Digital signatures are a means to do online what written signatures do in person. Based on powerful modern cryptography, digital signatures verify that people sending communication are really who they say they are and bind people to their agreements after the fact. Written with the businessperson in mind, Understanding Digital Signatures whittles away the complex mathematics of this online security element and lays out the concepts that make it work. Author Gail Grant's goal is to show how digital signatures can promote online trust in the same manner as a signature on a contract or a photo on a driver's license.
Grant begins with the basics, showing how security problems evolved and what they entail. She explains the five elements of security: authenticating that people are who they say they are, assuring they are authorized to do what they want to do, guaranteeing that private communications remain private, guarding data from being fraudulently changed, and making certain that others cannot deny responsibility for the consequences of their actions by pretending that they were not really the ones acting. Grant then looks at digital signatures from a businessperson's point of view, using case studies to explore how the technology is currently being used in the business world and what uses are planned for the immediate future.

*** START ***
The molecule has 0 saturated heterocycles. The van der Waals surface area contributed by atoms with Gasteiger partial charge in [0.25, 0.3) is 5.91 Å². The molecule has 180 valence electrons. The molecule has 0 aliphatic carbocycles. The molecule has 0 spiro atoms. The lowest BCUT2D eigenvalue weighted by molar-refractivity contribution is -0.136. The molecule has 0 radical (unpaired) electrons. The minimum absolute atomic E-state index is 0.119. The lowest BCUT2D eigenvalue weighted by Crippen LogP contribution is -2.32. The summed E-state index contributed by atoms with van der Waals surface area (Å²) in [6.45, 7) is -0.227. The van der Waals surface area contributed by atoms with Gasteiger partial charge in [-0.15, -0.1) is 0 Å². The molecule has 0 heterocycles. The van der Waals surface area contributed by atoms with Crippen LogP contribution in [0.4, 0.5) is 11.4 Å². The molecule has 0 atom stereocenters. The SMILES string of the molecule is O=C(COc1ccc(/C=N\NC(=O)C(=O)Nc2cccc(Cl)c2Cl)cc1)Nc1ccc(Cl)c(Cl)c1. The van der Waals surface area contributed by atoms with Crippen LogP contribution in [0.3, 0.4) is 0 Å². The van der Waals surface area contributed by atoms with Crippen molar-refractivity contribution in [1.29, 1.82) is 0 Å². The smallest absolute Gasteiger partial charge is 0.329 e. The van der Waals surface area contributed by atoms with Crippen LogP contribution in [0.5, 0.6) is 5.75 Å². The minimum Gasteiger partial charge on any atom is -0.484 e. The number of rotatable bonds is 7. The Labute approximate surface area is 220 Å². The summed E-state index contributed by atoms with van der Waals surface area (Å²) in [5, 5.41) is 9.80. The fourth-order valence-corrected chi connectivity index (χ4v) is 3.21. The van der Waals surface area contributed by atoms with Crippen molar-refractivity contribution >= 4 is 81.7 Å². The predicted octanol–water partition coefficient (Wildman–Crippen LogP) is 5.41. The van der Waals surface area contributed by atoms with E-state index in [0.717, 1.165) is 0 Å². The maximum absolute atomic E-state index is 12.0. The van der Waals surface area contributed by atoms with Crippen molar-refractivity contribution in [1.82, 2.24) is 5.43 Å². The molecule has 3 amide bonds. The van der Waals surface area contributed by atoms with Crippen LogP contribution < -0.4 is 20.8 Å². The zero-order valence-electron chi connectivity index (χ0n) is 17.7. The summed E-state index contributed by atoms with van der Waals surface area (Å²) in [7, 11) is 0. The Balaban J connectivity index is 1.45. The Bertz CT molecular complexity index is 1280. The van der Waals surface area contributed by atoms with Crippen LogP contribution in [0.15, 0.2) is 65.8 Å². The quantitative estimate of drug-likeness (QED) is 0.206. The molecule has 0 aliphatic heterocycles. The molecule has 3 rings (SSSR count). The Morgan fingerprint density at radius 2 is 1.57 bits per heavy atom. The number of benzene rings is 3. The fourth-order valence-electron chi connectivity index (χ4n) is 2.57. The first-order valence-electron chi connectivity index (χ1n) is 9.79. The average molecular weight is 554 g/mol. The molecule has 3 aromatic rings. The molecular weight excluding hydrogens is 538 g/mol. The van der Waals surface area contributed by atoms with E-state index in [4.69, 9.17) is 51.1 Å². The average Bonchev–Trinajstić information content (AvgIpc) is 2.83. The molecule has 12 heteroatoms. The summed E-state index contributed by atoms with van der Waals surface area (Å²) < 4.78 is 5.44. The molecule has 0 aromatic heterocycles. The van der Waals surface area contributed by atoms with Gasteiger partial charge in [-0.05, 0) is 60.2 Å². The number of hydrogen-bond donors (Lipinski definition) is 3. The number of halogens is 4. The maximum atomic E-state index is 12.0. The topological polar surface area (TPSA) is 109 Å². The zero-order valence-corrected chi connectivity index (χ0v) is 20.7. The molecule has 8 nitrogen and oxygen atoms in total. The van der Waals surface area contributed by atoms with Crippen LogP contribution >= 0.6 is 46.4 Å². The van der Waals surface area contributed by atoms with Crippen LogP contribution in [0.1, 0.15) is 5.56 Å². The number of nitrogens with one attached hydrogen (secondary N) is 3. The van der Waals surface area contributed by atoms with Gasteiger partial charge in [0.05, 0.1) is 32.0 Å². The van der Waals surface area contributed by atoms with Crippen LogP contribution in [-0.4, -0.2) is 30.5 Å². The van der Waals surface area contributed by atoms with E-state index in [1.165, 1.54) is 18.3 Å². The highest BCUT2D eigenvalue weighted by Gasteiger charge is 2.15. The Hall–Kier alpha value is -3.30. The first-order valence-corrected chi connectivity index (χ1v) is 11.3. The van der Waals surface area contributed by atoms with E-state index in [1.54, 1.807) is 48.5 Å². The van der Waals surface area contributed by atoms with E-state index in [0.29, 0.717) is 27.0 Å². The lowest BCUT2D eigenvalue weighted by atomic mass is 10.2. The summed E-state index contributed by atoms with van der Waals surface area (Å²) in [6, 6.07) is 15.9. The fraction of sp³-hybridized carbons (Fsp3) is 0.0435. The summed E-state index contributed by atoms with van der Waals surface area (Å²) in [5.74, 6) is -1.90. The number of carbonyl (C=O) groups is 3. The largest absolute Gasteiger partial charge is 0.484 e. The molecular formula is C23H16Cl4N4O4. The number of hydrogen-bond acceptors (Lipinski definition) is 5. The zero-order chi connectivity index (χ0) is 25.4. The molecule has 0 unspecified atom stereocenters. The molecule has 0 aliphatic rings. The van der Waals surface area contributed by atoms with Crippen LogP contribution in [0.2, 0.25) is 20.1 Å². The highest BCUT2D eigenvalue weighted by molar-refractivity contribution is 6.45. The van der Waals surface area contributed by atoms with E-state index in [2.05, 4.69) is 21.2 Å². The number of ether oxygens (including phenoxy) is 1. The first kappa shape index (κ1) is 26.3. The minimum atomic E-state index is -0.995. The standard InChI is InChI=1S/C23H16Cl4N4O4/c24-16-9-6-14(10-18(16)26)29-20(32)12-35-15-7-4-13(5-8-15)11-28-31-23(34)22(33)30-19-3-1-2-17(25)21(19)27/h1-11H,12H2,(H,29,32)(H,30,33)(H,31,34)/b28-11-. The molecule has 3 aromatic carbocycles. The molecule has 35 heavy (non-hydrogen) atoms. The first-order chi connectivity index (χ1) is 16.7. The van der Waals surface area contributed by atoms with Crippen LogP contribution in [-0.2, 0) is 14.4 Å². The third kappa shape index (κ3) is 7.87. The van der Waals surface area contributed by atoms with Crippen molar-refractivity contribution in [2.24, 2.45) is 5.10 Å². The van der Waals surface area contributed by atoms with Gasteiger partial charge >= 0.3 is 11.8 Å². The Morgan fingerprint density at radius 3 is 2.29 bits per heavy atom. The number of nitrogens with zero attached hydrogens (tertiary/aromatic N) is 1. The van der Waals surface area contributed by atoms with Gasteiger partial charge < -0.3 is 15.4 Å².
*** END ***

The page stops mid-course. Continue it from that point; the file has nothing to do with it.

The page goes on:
She covers many surrounding issues, such as the legal responsibilities of those who certify digital signatures, the legislation required to truly make digital signatures the working equivalent of an autograph on a contract, and the business policies required to let companies take advantage of the technology while protecting themselves and their customers. Grant wraps up the book with a preview of up-and-coming applications.
A blueprint for establishing secure Internet transactions. Public Key Cryptography, and its primary application - Public Key Infrastructure, provide for digital certificates and digital signature. These are the means by which: buyers and sellers prove they are who they say they are; information being exchanged cannot be stolen or altered enroute; and sellers are assured that the payment they are being offered is real. This book places the technology in context, discusses related legal issues, provides business examples of where it is being used, discusses the advantages and disadvantages of the technology, and provides addresses for relevant organizations and vendors.